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756. Towards Conservation of Crop Diversity

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756. Towards Conservation of Crop Diversity

Of the world's many crop genetic resources, it is estimated that only 5,500 species have been used by humans as food. However, with the modernisation of agriculture in the 20th century, a system of mass production and consumption based on the breeding of a small number of staple crops has been established. It is estimated that in recent years, 50% of calorie intake has come from rice, maize and wheat, and 75% from just 12 crops and 5 livestock species. Although this mass-production system has led to an increase in average per capita calorie intake, there has been a loss of crop species diversity worldwide, especially region-specific food and genetic resources.

On March 27, PNAS published the Special Feature: Harnessing Crop Diversity, with articles exploring the benefits, approaches and obstacles to diversity in agricultural systems.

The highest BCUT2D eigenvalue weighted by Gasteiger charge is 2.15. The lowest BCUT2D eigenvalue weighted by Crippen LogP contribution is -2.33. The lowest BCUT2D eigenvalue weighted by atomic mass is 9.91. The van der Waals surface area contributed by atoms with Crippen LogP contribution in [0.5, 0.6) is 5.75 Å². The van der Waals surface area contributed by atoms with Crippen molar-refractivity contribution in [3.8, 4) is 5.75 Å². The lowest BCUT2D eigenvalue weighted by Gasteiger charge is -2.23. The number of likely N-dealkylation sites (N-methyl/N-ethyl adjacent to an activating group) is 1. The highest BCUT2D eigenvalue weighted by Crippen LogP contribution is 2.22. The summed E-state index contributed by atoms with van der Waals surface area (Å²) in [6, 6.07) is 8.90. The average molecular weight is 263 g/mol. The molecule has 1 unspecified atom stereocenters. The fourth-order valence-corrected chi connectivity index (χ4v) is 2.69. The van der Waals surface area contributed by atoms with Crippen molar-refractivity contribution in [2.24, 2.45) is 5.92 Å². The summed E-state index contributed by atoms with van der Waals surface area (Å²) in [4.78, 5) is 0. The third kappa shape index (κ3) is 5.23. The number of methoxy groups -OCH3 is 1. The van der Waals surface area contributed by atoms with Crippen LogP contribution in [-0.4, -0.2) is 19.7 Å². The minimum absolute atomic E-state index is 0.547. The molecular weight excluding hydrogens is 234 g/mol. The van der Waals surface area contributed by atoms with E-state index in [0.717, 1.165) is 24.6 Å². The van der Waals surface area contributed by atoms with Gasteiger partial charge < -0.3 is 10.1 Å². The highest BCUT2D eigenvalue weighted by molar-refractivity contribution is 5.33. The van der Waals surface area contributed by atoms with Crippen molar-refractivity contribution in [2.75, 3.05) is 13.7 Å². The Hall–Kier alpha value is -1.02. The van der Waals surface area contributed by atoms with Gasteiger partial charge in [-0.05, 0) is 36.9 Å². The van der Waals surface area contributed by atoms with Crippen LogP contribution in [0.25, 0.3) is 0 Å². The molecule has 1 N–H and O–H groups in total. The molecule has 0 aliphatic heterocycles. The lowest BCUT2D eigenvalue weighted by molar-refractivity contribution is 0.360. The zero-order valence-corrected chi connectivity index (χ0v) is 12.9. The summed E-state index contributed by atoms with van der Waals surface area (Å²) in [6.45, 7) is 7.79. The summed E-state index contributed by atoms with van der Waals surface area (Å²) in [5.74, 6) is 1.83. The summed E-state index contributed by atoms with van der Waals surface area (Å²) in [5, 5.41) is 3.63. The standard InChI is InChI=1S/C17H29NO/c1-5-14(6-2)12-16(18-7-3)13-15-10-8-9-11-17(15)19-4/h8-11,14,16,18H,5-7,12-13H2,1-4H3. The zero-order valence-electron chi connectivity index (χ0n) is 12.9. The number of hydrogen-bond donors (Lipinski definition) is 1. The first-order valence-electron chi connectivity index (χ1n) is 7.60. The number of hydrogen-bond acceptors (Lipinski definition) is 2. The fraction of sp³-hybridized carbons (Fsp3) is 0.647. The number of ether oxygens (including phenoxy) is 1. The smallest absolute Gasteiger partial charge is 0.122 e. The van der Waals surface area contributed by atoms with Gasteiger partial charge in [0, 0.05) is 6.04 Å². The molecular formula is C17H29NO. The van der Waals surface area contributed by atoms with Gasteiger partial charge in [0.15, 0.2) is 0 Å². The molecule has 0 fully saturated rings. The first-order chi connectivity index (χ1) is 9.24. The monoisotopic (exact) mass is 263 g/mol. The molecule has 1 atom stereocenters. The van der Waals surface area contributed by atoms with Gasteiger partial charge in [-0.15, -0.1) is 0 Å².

The global food system is facing climate change, extreme weather events, land and water resource constraints, biodiversity loss, soil degradation, market instability, and and several other environmental and socio-economic crises. As global demand for food continues to rise, the pressure on the food system will only increase. The resilience and sustainability of the food system is highly dependent on crop diversity. Many breeders use crop diversity to develop new varieties and to help farmers spread risk. But for this to happen, genetic resources must be conserved and available.

The loss of crop genetic resource diversity is making our food system vulnerable. The environments in which major crops have traditionally thrived are becoming more unstable and unpredictable, threatening our future food security.

An article in this Special Feature addressed the growing need for research and breeding on crop genetic resources and the need for the international system for conserving the diversity of crop genetic resources to provide adequate information on crop genetic resources in a comprehensive and consistent manner, rather than simply providing the biological resources themselves, while ensuring equitable access and benefit sharing.

Hannes Dempewolf, Sarada Krishnan, and Luigi Guarino (2023) Our shared global responsibility: Safeguarding crop diversity for future generations. March 27, 2023. PNAS 120 (14) e2205768119

Susan R. McCouch and Loren H. Rieseberg (2023) Harnessing crop diversity, March 27, 2023. PNAS 120 (14) e2221410120 https://doi.org/10.1073/pnas. 2221410120

Contributor: IIYAMA Miyuki (Information Program)

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